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Coshnet's Blog

17 Year Old Killed in Grain Bin

Seventeen year old Cody Rigsby of Kiowa County Colorado was killed when he was buried under several feet of grain in a grain elevator facility. As usual, news reports describe the incident as a "mishap" or "accident" but none question whether the employer, Temple Grain Elevator, had followed proper safety procedures to ensure that its employees, including a teenager, were protected from the well-known hazards associated with this work.

A Worker's Life: Worth 47 cents a day

Following yesterday's story of the $7,000 fine proposed for Wal-Mart's failure to provide adequate safety precautions to its staff which resulted in the trampling death of a worker, a number of readers pointed out the absurdity of such a small fine for the loss of a human life. One reader suggested we consider what this sum equates to in terms of the value per day of life lost for Mr. Jdimytai Damour.

OSHA cites Wal-Mart in trampling death

OSHA cited Wal-Mart with a serious violation yesterday for inadequate crowd management which resulted in the death of Jdimytai Damour in a "Black Friday" incident in Valley Stream, Long Island last November.

"This was an unusual citation but not an unforeseen one," said Anthony Ciuffo, OSHA's acting area director for Long Island.

"The store should have recognized, based on prior 'Blitz Friday' experiences, the need to implement effective crowd management to protect its employees."

Victory for LA Carwash Workers in Cal/OSHA Appeals Case

Operators of two Los Angeles area carwash facilities agreed Tuesday to pay $20,000 in fines for a series of OSHA citations. Carwash workers were represented at the hearing by the Southern California COSH and other members of the CLEAN Carwash Campaign, a coalition supporting the efforts of workers to improve conditions in the carwash industry.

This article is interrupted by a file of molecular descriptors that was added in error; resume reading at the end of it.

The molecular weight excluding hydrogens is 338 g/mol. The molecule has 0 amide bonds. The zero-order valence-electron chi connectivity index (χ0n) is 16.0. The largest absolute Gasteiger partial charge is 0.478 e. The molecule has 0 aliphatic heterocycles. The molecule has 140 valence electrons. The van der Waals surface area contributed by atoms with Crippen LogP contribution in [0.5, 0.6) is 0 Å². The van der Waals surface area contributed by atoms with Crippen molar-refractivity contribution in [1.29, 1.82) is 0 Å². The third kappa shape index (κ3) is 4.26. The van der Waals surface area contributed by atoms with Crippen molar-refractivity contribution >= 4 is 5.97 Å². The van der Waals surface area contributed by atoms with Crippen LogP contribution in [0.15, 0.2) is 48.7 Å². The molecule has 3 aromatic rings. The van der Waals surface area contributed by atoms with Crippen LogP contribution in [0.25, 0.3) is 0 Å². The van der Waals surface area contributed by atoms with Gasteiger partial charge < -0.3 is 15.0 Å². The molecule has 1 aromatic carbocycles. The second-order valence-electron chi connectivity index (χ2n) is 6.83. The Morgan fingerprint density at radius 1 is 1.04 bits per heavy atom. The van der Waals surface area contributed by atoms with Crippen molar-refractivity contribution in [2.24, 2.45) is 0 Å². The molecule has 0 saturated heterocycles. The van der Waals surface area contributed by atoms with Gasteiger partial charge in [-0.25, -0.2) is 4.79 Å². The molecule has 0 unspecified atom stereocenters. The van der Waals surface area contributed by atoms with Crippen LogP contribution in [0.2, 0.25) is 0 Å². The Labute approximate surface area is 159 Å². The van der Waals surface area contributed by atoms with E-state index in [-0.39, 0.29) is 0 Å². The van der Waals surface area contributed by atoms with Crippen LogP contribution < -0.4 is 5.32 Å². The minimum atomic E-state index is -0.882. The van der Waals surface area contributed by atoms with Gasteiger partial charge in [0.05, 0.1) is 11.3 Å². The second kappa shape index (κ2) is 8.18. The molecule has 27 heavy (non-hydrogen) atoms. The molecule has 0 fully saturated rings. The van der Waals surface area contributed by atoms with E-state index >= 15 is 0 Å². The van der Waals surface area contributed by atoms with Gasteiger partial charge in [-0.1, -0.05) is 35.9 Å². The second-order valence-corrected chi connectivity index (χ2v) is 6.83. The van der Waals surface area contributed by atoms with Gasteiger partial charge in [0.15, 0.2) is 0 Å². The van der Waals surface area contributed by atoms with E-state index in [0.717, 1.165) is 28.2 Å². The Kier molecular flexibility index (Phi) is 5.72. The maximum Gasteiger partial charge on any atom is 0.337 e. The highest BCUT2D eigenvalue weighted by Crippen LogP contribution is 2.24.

Cal/OSHA Adopts Landmark Communicable Disease Protections

(From the CAL-OSHA Reporter, 05/21/09)

SAN DIEGO -- In a move universally supported by stakeholders in a packed meeting this morning, the Cal/OSHA Standards Board adopted two first-in-the-nation standards to protect workers in health care and an array of other workplace settings from diseases that can be spread by coughing and sneezing, and from animals.

OSHA: Inadequate Machine Guarding Caused Worker's Death

An OSHA investigation of the death of a worker at Sulzer Metco Coatings, a Barboursville, West Virginia coatings plant, found that the lathe machinery involved in the incident was not properly guarded. OSHA cited the company for this as well as for a number of other serious violations including blocked exit routes, lack of proper fire protection equipment and training, lack of a hazard communication program, unsafe levels of noise and for not providing adequate means to ensure supplied air for respirators is of breathing quality.

OSHA to Crack Down on Fraudulent and Sub-Standard Training

Federal OSHA announced yesterday that they are taking steps to crack down on fraudulent and inadequate training performed under their Outreach Training Program. This program allows trainers to become certified to teach 10 hour and 30 hour OSHA training programs. Recent investigations in New York city found that some certified trainers were fraudulently issuing certification cards to people who had not completed the training course, while others offered classes that failed to meet minimum quality standards.

Roofing company hit with $79,000 fine for Fall Hazards

OSHA has proposed a total of $79,000 in fines for a Massachusetts roofing company for 16 violations of fall hazard-related standards.

Unions Urge OSHA to Enforce Swine Flu Worker Protections

The AFL-CIO sent a letter to acting OSHA Director Jordan Barab expressing their concern about worker exposures to the H1N1 virus. The letter stated:

"We request that OSHA immediately issue a hazard alert and/or compliance directive that makes clear that exposure to the novel H1N1 virus in healthcare settings and emergency response activities poses a recognized hazard to workers and requires protective measures."

Read more here.

CAL-OSHA Criticized for Weak Fines

Some California legislators are questioning the common practice by the California OSHA Appeals Board of drastically cutting fines after appeals by employers. The state Senate Committee on Labor and Industrial Relations is hearing testimony about the issue. Marta Guzman of the California Rural Legal Assistance Foundation told the Senate committee that cutting fines has amounted to "a slap on the hand" for companies. In one case, $13,500 in fines issued were cut to $250 for a labor contractor after a worker died of heat stress in 2005.